Robin Lindley: And of course, you debunk the standard story. Indeed, as you write, the Declaration’s author, Thomas Jefferson, stated that “all men are created equal” but he saw Black people as inferior and he and many signatories of the Declaration were enslavers of Black people. You offer an extensive analysis of the Declaration. Rather than a statement on equality, what did this document really mean?
Professor Kermit Roosevelt III: So, it is a little technical, and people who read the Declaration in 1776 were more familiar with Enlightenment social contract theory than people are today, which is why the Declaration could give as compressed a version as it did. But the way to understand the Declaration, I think, is just to walk through the argument. Jefferson is trying to establish that the colonists are justified in declaring their independence. That’s the purpose of the Declaration—not to make bold new statements about moral principles like equality, but to make an argument, within a framework that was generally accepted at the time, about independence.
To do this, he needs to do three things. First, explain where legitimate political authority comes from. Second, explain when it can be rejected. And third, show that the colonists’ situation fits that description. And this is exactly what the Declaration does.
“All men are created equal” doesn’t tell you where authority does come from; it tells you where it doesn’t come from. It’s not the case, this says, that some people are chosen by God to rule over other. If you imagine a world with no government and no laws—and this is the “state of nature” thought experiment that Enlightenment social contract theory generally started with—no one would have legitimate authority over anyone else. It’s a rejection of the divine right of kings. And basically, that’s all it is in 1776. (I’m confident in saying that it’s not an antislavery principle because an antislavery principle doesn’t help the argument for independence—it actually weakens it by showing that the colonists are acting wrongfully—and because we know that the Continental Congress deleted a passage that criticized the international slave trade.)
So then we get the theory that people form governments to protect their rights, and governments get their just authority from the consent of the governed. And it follows relatively easily that if the government strays from its purpose and starts oppressing people rather than protecting their rights, then they have a right to alter or abolish that government and make a new one that will do its job.
That’s what the Preamble says. What remains is to show that the British government has become oppressive, and that’s what the list of grievances against King George does. So it’s pretty easy to reconstruct the argument for independence, and once you do that, you see that the issue of how the government should treat outsiders—whether it can enslave them, for instance—just isn’t in there. And obviously this makes sense, because a broad antislavery principle would undermine the argument and also divide the colonists.
Robin Lindley: You also describe how the Founders Constitution is, in many respects, a pro-slavery and white supremacist document. What are a few things you learned about the protection of slavery in our founding documents? Weren’t the drafters sly in not literally mentioning slavery?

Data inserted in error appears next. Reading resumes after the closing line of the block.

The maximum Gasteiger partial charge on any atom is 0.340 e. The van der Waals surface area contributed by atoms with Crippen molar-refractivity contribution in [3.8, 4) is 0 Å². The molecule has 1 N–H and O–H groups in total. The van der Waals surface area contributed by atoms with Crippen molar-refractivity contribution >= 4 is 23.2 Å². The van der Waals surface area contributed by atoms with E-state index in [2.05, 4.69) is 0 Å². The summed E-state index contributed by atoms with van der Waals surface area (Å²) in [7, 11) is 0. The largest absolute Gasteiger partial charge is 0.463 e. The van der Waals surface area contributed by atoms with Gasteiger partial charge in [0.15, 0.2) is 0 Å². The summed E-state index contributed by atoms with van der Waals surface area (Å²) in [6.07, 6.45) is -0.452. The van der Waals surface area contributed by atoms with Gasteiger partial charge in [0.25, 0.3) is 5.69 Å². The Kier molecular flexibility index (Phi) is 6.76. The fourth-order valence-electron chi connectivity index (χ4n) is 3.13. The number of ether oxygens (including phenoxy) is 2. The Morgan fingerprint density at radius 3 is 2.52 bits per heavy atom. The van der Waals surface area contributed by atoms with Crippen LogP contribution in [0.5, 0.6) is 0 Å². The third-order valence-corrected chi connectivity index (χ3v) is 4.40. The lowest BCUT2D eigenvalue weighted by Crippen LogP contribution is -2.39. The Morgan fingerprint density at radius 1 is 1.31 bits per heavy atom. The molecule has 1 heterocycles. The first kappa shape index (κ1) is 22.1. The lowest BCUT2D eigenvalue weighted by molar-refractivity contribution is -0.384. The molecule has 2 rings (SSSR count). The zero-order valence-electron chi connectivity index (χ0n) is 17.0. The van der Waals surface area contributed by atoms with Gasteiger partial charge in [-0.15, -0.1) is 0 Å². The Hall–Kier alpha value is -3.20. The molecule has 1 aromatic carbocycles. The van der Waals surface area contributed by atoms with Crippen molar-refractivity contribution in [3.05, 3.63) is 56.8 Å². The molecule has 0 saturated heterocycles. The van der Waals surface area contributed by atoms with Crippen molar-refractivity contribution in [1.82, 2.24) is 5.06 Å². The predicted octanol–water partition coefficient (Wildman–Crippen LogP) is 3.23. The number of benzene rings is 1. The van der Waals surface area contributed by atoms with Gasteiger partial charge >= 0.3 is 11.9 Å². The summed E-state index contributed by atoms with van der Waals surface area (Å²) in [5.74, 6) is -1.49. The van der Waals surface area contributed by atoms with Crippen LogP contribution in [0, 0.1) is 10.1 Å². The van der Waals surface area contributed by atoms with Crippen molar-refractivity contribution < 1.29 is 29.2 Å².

Professor Kermit Roosevelt III: I think in retrospect it’s unfortunate that the Constitution didn’t use the word “slave.” The pro-slavery people didn’t care about this: they wanted legal protections for slavery, and they got them. The anti-slavery people were able to feel better about what they were doing, or not admit it, and that made it easier for them to make these deals with the devil.
There are several pro-slavery provisions, but the most important one is the three-fifths compromise, which gave slave states extra representatives in congress based on people they enslaved. That gave them extra influence over the federal legislature, directly, and then because a state’s number of electors is determined in part by its number of representatives, it gave them extra influence over the executive, the president. And then because the president appoints judges, it gave them extra influence over the judiciary. So the whole federal government tilted in favor of slavery.
Because the constitution didn’t use the word “slave,” some people argued that it was in fact an anti-slavery document. I think it’s important to understand that anti-slavery constitutionalism, while it was growing in influence, was still not doing very well right up until the Civil War. Dred Scott, which is an aggressively pro-slavery interpretation of the Constitution, was a 7-2 decision in 1858, and afterwards one of the dissenters resigned in disgust and President James Buchanan appointed a pro-slavery replacement. So reversing Dred Scott was going to be a heavy lift, and of course what ended slavery was not the Founders’ Constitution but the Civil War and Reconstruction.
Thinking about the Founders’ Constitution and slavery highlights another choice that recurs in American history: make the best of what you have, or tear it down and make something new. My big point is that we did in fact tear down the legal structure of Founding America and make something new with Reconstruction. But because we had spent eighty years trying to make the best of what we had, we had trouble admitting that we had destroyed it.
Seeing the past clearly lets us understand whether we are the heirs of Founding America, as the standard story tells us, or the heirs of the people who destroyed it, which is my claim. And that’s why we’d be better off if the Founders’ Constitution had used the word “slave.” If it said what it meant, we would realize that we have rejected it.
Robin Lindley: Can constitutional provisions such as establishment of the Electoral College and the Second Amendment right to bear arms (in a well-regulated militia) be seen as efforts to protect slavery and exclude Black people from government protection and rights?